Take a quick tour through the C-suite of any major corporation today, and there's a good chance you'll see some titles that weren't there a few years ago: chief data officer, chief data scientist, chief analytics officer, to name just a few.
Data is the element they all share in common, and it's affecting more than just the executive ranks.
In the business world's headlong rush to collect as much data about as many things as possible as quickly as it can, a question has been left for later: How do you turn those massive volumes into practical value? Turns out, "later" is now, and there's a crushing shortage of specialized data scientists. Few companies, meanwhile, even have a plan for bolstering their data talent.
At virtually every level of the organization, staffers are being asked to cope with and find meaning in more data than ever before. That's causing a significant shift in the skills required to get the job -- any job -- done.
"Today's workforce needs to be more data-savvy," said Jeffrey Camm, a professor of business analytics at the University of Cincinnati. "Not everyone needs to be a data scientist, but nearly everyone will need to learn to utilize the data to make more data-driven decisions."
That's easier said than done. Enterprise software vendors have begun incorporating new, easy-to-use analytics tools into their products, but for the most part, it's up to companies and universities to help the workforce adjust to these new expectations.
"As I see it, there are two real workforce training needs: the data analysts and the consumers of the analyses," Camm said.
For the former group, there are now more than 100 master's degree programs in analytics and data science, up dramatically from just a few years ago, he pointed out. "Higher education has listened to industry and has developed some very good programs in analytics," he said.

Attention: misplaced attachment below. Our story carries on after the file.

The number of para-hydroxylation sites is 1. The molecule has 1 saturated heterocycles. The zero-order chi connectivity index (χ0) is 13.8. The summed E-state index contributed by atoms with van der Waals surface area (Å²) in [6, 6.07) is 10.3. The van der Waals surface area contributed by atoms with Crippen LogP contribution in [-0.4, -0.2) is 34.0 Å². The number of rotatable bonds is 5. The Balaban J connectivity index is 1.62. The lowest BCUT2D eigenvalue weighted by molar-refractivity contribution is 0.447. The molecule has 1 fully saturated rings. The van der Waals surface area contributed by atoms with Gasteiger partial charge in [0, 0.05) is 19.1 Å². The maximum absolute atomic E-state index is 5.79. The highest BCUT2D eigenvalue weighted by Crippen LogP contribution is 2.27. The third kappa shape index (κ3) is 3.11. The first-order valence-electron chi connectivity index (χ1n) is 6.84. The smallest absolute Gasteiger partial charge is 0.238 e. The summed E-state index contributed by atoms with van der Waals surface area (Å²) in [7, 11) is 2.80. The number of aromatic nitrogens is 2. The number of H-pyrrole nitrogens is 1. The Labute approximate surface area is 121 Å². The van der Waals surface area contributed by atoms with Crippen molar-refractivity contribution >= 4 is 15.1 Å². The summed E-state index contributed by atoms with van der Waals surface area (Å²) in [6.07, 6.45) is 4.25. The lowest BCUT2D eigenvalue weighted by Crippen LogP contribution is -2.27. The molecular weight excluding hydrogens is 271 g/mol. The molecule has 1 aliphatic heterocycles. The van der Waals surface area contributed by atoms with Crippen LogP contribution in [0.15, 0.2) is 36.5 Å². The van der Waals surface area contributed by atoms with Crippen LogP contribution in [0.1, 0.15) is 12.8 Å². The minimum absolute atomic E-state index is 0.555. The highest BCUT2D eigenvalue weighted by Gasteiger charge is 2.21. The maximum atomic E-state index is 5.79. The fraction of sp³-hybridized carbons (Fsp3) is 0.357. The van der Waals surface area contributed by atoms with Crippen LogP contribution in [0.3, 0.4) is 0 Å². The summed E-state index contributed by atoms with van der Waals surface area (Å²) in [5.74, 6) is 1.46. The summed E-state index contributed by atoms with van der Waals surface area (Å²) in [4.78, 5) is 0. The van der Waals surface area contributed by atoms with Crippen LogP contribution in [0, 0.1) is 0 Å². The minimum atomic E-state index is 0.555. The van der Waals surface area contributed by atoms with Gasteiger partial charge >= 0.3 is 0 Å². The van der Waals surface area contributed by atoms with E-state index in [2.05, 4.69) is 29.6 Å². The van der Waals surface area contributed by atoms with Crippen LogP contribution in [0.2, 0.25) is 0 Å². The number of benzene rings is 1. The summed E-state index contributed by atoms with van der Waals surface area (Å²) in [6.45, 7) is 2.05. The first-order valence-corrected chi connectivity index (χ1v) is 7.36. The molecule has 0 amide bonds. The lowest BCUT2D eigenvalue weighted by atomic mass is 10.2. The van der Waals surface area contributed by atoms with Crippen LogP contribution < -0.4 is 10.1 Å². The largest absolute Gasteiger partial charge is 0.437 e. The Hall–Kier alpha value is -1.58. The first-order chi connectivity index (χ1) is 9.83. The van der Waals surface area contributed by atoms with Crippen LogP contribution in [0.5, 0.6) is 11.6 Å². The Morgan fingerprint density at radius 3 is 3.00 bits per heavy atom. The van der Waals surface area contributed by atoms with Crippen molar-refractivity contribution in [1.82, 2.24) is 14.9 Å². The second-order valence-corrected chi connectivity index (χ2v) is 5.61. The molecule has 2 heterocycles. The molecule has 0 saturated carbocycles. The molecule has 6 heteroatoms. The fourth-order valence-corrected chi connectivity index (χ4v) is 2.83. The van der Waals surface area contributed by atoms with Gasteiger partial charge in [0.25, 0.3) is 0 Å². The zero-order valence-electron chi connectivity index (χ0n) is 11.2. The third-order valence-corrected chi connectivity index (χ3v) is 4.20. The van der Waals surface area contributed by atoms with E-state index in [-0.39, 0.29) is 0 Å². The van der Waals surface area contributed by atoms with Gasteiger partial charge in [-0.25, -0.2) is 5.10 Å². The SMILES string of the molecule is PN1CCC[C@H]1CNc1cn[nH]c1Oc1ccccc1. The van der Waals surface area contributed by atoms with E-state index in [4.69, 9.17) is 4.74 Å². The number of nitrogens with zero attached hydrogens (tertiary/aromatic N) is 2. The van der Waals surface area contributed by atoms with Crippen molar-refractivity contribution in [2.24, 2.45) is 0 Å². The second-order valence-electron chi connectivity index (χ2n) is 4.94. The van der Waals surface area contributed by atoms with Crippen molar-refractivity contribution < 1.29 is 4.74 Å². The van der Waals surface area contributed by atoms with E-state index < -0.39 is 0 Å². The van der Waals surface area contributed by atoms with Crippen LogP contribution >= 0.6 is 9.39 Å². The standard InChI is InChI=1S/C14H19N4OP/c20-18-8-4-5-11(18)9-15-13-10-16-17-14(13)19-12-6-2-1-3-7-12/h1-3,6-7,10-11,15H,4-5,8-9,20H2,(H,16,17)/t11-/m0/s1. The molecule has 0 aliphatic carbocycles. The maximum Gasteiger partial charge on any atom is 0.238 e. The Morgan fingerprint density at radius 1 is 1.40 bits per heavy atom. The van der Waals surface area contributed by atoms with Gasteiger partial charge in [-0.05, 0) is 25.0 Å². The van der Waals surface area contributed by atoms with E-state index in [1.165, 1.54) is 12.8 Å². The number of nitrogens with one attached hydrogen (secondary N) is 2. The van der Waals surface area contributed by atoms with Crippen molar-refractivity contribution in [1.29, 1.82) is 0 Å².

The tougher challenge may well be finding the best way to educate the rest of the staff, from shop-floor supervisors and call-center operators all the way up to those in the executive suite. Regardless of their role, Camm said, the fundamental question is: What data analysis skills does that person need to do his or her job better?
The University of Cincinnati offers a variety of professional development courses in data and analytics that are open to the public, including titles like "Advanced Data Mining," "Analytics in Excel" and "Prescriptive Analytics: Building and Solving Optimization Problems."
Such programs are still rare, however. On the whole, universities traditionally don't do a very good job of teaching business students how to use math and statistics, said Tom Davenport, a professor of IT and management at Babson College and co-author of Keeping Up with the Quants.
"Business students generally don't like quant courses," he said. Given an extra week, meanwhile, most quantitative analysis faculty "would rather teach more about factor analysis than how to tell a good story with analytics. It's a big problem."
DataCamp is a startup that's focusing squarely on that problem. The 18-month-old company is building an online data-science school whose mission is to prepare students and professionals for the information economy with affordable, interactive data-analysis training.
Current courses focus on topics including data visualization, dynamic reporting, R programming and large data sets. They don't follow a traditional academic format, however. Rather, short video lessons and online programming challenges are used to teach the material, all of which is delivered through the browser. Some classes are free, but students can also pay a subscription fee of $25 per month or $250 per year for access to all the school's offerings. DataCamp doesn't offer degrees, but students earn badges and statements of completion for each course they finish.